The race to achieving Net Zero and combating climate change has resulted in a sizable increase in monitoring and measuring carbon emissions. Many of the initiatives that have emerged in recent years have focused on the development of better frameworks and methodologies to measure and track emissions across sectoral ecosystems, as well as the integration of data systems to drive better insights, coordination, and efficiencies.
- Digital Twin Initiative (Denmark): As part of the Danish government’s mission to cut its greenhouse gas emissions by 70% by 2030, it has focused attention on the Danish domestic and international shipping industries, which together emit nearly 39 million tons of CO2 annually. In an effort to promote energy efficiency, the Danish Maritime Authority has launched a “digital twin” initiative to develop a platform that enables the sharing, analysis, and management of all relevant fleet and ship data to facilitate coordination and risk management among the widest range of stakeholders involved in shipping operations. The digital twin platform combines state-of-the-art engineering models and analytics with asset specific operational data to create digital simulations and information models that are updated and changed throughout the lifecycle of their physical counterparts. This asset management platform will unlock efficiencies by automating vessel documentation and reporting, and by promoting collaboration and system integration in design, construction, and commissioning of ships.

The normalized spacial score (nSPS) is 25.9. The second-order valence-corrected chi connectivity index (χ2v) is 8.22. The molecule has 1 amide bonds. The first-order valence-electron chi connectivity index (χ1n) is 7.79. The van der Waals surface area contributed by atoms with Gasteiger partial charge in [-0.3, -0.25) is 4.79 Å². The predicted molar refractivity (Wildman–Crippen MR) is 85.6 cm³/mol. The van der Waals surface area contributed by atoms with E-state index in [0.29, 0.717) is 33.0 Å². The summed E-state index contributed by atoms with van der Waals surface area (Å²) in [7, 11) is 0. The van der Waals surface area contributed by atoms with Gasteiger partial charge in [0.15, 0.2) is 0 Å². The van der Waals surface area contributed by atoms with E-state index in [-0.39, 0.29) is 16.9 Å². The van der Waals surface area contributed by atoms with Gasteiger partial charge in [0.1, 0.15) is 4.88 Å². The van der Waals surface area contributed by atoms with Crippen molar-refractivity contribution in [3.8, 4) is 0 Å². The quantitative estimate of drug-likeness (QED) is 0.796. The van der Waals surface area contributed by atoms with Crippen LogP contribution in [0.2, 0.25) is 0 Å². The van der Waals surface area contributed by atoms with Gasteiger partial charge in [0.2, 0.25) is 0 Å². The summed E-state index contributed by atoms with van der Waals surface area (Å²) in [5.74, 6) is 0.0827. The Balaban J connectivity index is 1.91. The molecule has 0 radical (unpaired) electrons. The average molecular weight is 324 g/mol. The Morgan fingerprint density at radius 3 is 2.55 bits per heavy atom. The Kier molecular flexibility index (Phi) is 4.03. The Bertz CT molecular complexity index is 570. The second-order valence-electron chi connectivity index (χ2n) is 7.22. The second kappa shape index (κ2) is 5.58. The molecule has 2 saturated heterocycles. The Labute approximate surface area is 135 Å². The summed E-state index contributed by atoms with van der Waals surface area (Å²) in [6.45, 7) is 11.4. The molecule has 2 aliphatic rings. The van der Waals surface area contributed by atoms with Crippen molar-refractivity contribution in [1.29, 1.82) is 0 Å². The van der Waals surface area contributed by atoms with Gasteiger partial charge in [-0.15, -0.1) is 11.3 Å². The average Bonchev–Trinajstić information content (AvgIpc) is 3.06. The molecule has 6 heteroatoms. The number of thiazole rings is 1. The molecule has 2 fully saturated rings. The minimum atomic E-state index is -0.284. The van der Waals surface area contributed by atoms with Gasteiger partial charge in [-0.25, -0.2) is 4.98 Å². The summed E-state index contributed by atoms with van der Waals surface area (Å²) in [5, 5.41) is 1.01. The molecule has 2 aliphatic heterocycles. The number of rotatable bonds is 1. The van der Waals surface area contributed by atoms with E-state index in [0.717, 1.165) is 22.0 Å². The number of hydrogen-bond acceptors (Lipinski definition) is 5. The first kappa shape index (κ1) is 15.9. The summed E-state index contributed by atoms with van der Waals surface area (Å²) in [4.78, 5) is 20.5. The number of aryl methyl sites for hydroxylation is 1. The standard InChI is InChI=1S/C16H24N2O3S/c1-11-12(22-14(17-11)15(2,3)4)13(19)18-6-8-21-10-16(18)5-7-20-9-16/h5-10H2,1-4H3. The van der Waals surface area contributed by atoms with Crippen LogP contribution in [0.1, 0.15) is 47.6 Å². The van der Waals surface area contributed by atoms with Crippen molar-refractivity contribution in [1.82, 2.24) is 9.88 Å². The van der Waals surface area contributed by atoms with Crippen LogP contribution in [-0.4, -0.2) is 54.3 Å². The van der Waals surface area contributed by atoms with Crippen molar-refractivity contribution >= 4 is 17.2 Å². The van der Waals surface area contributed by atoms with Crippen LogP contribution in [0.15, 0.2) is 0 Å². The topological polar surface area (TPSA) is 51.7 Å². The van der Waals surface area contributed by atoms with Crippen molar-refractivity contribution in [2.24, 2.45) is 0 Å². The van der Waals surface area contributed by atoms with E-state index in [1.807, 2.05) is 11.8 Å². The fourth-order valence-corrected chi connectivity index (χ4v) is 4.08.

- Net Zero Systems Tool (U.K.): the British Civil Service are piloting an initiative to collate a range of data sources from across the UK’s net zero ecosystem to develop a systems visualisation tool that will unlock insights into the interdependencies between key sources of CO2 emissions, and model the potential impacts of various policy interventions that would target them.
- U.K. Shared Digital Carbon Architecture (U.K.): the British Department for Transport, in partnership with its Arms-Length Bodies, Network Rail and Highways England, the Environment Agency, Infrastructure Projects Authority, and Homes England, are testing a ‘Digital Carbon Architecture’ that improves the way carbon data is captured, managed and exploited across the transportation system in order to identify and target high emitting systems.
2. Enhancing National Security